You can use ec2-authorize to specify what kind of traffic to allow to your ec2 instance. Is it still a good idea to run iptables, or is that introducing unnecessary complexity?
Some reasons why you might consider activating iptables:
- can use to block outgoing trojans, eg block outgoing smtp 25, and you provide defense against spam trojans
- what if the Amazon firewall is disactivated for some reason by Amazon by accident?
- what if the instance is started with an inappropriate security group, or there is an issue with the security group's configuration?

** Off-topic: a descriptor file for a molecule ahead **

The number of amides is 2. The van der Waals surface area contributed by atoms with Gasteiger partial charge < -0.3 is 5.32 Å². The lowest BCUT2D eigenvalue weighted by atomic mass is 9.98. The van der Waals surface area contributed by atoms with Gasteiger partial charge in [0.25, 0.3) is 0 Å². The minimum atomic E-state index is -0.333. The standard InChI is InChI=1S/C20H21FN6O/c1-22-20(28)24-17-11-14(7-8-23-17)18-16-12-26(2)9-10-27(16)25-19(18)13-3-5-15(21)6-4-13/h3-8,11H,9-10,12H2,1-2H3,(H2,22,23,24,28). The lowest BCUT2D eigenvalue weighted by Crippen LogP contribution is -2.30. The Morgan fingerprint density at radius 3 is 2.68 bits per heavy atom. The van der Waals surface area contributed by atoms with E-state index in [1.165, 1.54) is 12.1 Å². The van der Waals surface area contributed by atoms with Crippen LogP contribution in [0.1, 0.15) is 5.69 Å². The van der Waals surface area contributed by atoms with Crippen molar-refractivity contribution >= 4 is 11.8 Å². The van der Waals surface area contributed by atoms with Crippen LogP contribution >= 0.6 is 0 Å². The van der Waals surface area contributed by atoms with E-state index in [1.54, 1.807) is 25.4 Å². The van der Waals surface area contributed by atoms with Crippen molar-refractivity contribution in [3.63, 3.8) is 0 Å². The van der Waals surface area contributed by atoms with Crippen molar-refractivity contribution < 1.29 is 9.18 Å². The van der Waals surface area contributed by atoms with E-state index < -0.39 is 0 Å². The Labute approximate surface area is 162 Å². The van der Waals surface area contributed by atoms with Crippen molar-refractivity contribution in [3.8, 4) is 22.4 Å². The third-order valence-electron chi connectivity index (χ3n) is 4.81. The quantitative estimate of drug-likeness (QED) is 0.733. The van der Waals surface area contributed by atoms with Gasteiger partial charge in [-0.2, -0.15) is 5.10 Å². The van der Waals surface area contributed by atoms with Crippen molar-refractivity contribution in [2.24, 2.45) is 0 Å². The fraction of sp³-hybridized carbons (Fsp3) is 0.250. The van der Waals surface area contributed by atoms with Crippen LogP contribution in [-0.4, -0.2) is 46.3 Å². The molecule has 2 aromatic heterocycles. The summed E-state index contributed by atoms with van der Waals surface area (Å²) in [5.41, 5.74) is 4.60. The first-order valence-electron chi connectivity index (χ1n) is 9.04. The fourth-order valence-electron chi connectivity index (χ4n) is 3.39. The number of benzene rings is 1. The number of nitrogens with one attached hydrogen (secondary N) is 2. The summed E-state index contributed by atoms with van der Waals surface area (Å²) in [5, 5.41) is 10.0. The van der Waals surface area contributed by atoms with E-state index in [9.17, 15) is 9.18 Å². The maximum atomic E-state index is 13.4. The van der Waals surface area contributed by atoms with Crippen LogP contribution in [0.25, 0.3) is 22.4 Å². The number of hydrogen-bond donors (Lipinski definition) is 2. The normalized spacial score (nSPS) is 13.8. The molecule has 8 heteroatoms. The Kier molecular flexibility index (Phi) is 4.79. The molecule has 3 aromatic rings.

Activating iptables provides defense in depth, and is easy to configure, eg with ufw:
sudo ufw default allow sudo ufw enable sudo ufw allow 22/tcp # allow ssh sudo ufw default deny # sudo ufw allow 80/tcp # uncomment this line to allow incoming http # sudo ufw allow 443/tcp # uncomment this line to allow incoming https
(note: this won't block outgoing smtp, but it does show that getting a basic iptables configuration setup is fairly painless, and then you can tweak this if you like vi /etc/ufw/*.rules)
I'd say it depends on how paranoid you are. I personally use a two-staged approach on my networks: there is a global firewall which blocks most bad stuff, and then each host runs some type of local firewall specific to its purpose in life.
It sounds like ec2-authorize is a lot like that per-host firewall. I'd configure it up and throw a few bad packets at it, and see what happens. I suspect it is sufficient.